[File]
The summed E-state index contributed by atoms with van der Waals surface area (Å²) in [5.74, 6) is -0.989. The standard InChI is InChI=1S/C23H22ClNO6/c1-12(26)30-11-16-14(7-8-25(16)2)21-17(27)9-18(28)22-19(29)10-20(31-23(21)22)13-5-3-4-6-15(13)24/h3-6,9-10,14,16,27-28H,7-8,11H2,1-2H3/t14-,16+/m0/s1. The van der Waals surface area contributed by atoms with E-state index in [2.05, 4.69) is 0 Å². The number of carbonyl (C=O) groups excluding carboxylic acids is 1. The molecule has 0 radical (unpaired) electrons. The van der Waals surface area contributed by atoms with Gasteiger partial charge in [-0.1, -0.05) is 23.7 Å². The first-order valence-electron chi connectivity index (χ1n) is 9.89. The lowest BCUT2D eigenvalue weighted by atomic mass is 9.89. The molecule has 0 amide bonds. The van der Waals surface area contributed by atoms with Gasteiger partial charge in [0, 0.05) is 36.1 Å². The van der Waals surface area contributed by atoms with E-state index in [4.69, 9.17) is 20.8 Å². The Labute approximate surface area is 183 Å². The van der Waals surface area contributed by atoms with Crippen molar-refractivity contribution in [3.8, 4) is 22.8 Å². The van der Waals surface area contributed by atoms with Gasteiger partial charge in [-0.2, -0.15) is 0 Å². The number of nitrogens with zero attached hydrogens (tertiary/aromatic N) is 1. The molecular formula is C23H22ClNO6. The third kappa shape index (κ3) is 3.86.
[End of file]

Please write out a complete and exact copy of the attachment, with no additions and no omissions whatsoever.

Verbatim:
The summed E-state index contributed by atoms with van der Waals surface area (Å²) in [5.74, 6) is -0.989. The standard InChI is InChI=1S/C23H22ClNO6/c1-12(26)30-11-16-14(7-8-25(16)2)21-17(27)9-18(28)22-19(29)10-20(31-23(21)22)13-5-3-4-6-15(13)24/h3-6,9-10,14,16,27-28H,7-8,11H2,1-2H3/t14-,16+/m0/s1. The van der Waals surface area contributed by atoms with E-state index in [2.05, 4.69) is 0 Å². The number of carbonyl (C=O) groups excluding carboxylic acids is 1. The molecule has 0 radical (unpaired) electrons. The van der Waals surface area contributed by atoms with Gasteiger partial charge in [-0.1, -0.05) is 23.7 Å². The first-order valence-electron chi connectivity index (χ1n) is 9.89. The lowest BCUT2D eigenvalue weighted by atomic mass is 9.89. The molecule has 0 amide bonds. The van der Waals surface area contributed by atoms with Gasteiger partial charge in [0, 0.05) is 36.1 Å². The van der Waals surface area contributed by atoms with E-state index in [4.69, 9.17) is 20.8 Å². The Labute approximate surface area is 183 Å². The van der Waals surface area contributed by atoms with Crippen molar-refractivity contribution in [3.8, 4) is 22.8 Å². The van der Waals surface area contributed by atoms with Gasteiger partial charge in [-0.2, -0.15) is 0 Å². The number of nitrogens with zero attached hydrogens (tertiary/aromatic N) is 1. The molecular formula is C23H22ClNO6. The third kappa shape index (κ3) is 3.86.